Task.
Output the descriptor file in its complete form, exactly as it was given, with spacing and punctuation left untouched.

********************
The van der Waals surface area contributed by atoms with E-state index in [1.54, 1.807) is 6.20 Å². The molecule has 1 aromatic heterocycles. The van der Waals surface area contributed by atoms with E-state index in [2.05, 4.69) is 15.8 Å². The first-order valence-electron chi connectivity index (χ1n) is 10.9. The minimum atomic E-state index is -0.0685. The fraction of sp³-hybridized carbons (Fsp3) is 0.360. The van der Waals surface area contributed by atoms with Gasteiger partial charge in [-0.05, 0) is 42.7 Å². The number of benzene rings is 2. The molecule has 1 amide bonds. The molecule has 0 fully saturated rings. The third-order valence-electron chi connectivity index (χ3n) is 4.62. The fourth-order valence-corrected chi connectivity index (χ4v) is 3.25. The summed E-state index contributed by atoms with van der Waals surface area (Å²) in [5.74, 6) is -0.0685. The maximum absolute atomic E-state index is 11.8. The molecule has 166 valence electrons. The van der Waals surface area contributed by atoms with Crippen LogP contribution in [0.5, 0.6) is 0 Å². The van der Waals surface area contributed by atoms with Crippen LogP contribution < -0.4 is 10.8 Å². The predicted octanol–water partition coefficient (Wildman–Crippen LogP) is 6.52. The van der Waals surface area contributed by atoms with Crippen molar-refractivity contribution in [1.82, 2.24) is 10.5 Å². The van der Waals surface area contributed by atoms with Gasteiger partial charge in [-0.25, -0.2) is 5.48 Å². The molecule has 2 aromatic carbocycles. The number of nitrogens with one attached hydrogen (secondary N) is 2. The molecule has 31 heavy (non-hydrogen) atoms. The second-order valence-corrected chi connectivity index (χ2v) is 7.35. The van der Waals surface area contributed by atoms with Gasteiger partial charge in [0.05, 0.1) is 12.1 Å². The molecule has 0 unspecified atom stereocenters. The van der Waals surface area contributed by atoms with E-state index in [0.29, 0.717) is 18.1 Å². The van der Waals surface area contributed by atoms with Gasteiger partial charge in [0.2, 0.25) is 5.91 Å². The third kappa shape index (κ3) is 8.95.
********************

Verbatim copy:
The van der Waals surface area contributed by atoms with E-state index in [1.54, 1.807) is 6.20 Å². The molecule has 1 aromatic heterocycles. The van der Waals surface area contributed by atoms with E-state index in [2.05, 4.69) is 15.8 Å². The first-order valence-electron chi connectivity index (χ1n) is 10.9. The minimum atomic E-state index is -0.0685. The fraction of sp³-hybridized carbons (Fsp3) is 0.360. The van der Waals surface area contributed by atoms with Gasteiger partial charge in [-0.05, 0) is 42.7 Å². The number of benzene rings is 2. The molecule has 1 amide bonds. The molecule has 0 fully saturated rings. The third-order valence-electron chi connectivity index (χ3n) is 4.62. The fourth-order valence-corrected chi connectivity index (χ4v) is 3.25. The summed E-state index contributed by atoms with van der Waals surface area (Å²) in [5.74, 6) is -0.0685. The maximum absolute atomic E-state index is 11.8. The molecule has 166 valence electrons. The van der Waals surface area contributed by atoms with Crippen LogP contribution in [0.5, 0.6) is 0 Å². The van der Waals surface area contributed by atoms with Crippen LogP contribution < -0.4 is 10.8 Å². The predicted octanol–water partition coefficient (Wildman–Crippen LogP) is 6.52. The van der Waals surface area contributed by atoms with Crippen molar-refractivity contribution in [1.82, 2.24) is 10.5 Å². The van der Waals surface area contributed by atoms with Gasteiger partial charge in [-0.25, -0.2) is 5.48 Å². The molecule has 2 aromatic carbocycles. The number of nitrogens with one attached hydrogen (secondary N) is 2. The molecule has 31 heavy (non-hydrogen) atoms. The second-order valence-corrected chi connectivity index (χ2v) is 7.35. The van der Waals surface area contributed by atoms with Gasteiger partial charge in [0.05, 0.1) is 12.1 Å². The molecule has 0 unspecified atom stereocenters. The van der Waals surface area contributed by atoms with E-state index in [0.29, 0.717) is 18.1 Å². The van der Waals surface area contributed by atoms with Gasteiger partial charge in [0.2, 0.25) is 5.91 Å². The third kappa shape index (κ3) is 8.95.